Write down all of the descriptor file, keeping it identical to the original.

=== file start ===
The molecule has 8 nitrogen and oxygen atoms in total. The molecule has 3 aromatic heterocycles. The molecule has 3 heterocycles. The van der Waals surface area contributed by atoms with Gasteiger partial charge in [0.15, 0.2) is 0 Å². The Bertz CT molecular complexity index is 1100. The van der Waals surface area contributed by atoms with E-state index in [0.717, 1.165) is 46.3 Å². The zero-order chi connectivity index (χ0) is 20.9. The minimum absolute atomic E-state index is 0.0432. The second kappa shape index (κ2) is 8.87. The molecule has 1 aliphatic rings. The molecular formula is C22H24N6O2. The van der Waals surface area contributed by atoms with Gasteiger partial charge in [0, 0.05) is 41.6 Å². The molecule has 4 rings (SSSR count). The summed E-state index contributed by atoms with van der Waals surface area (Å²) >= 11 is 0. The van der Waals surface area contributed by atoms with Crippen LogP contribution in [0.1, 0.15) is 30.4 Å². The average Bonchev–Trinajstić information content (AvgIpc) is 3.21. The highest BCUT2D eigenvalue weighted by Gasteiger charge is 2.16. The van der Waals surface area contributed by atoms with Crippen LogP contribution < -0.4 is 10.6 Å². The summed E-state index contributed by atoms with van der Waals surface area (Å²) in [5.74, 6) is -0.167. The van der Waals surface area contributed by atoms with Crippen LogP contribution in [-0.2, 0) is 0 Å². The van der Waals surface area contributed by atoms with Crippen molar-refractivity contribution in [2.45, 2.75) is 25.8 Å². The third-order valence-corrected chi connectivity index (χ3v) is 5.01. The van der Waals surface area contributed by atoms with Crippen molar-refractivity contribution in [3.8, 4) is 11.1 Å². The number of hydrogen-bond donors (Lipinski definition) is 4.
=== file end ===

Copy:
The molecule has 8 nitrogen and oxygen atoms in total. The molecule has 3 aromatic heterocycles. The molecule has 3 heterocycles. The van der Waals surface area contributed by atoms with Gasteiger partial charge in [0.15, 0.2) is 0 Å². The Bertz CT molecular complexity index is 1100. The van der Waals surface area contributed by atoms with E-state index in [0.717, 1.165) is 46.3 Å². The zero-order chi connectivity index (χ0) is 20.9. The minimum absolute atomic E-state index is 0.0432. The second kappa shape index (κ2) is 8.87. The molecule has 1 aliphatic rings. The molecular formula is C22H24N6O2. The van der Waals surface area contributed by atoms with Gasteiger partial charge in [0, 0.05) is 41.6 Å². The molecule has 4 rings (SSSR count). The summed E-state index contributed by atoms with van der Waals surface area (Å²) >= 11 is 0. The van der Waals surface area contributed by atoms with Crippen LogP contribution in [0.1, 0.15) is 30.4 Å². The average Bonchev–Trinajstić information content (AvgIpc) is 3.21. The highest BCUT2D eigenvalue weighted by Gasteiger charge is 2.16. The van der Waals surface area contributed by atoms with Crippen LogP contribution < -0.4 is 10.6 Å². The summed E-state index contributed by atoms with van der Waals surface area (Å²) in [5.74, 6) is -0.167. The van der Waals surface area contributed by atoms with Crippen LogP contribution in [-0.2, 0) is 0 Å². The van der Waals surface area contributed by atoms with Crippen molar-refractivity contribution in [2.45, 2.75) is 25.8 Å². The third-order valence-corrected chi connectivity index (χ3v) is 5.01. The van der Waals surface area contributed by atoms with Crippen molar-refractivity contribution in [3.8, 4) is 11.1 Å². The number of hydrogen-bond donors (Lipinski definition) is 4.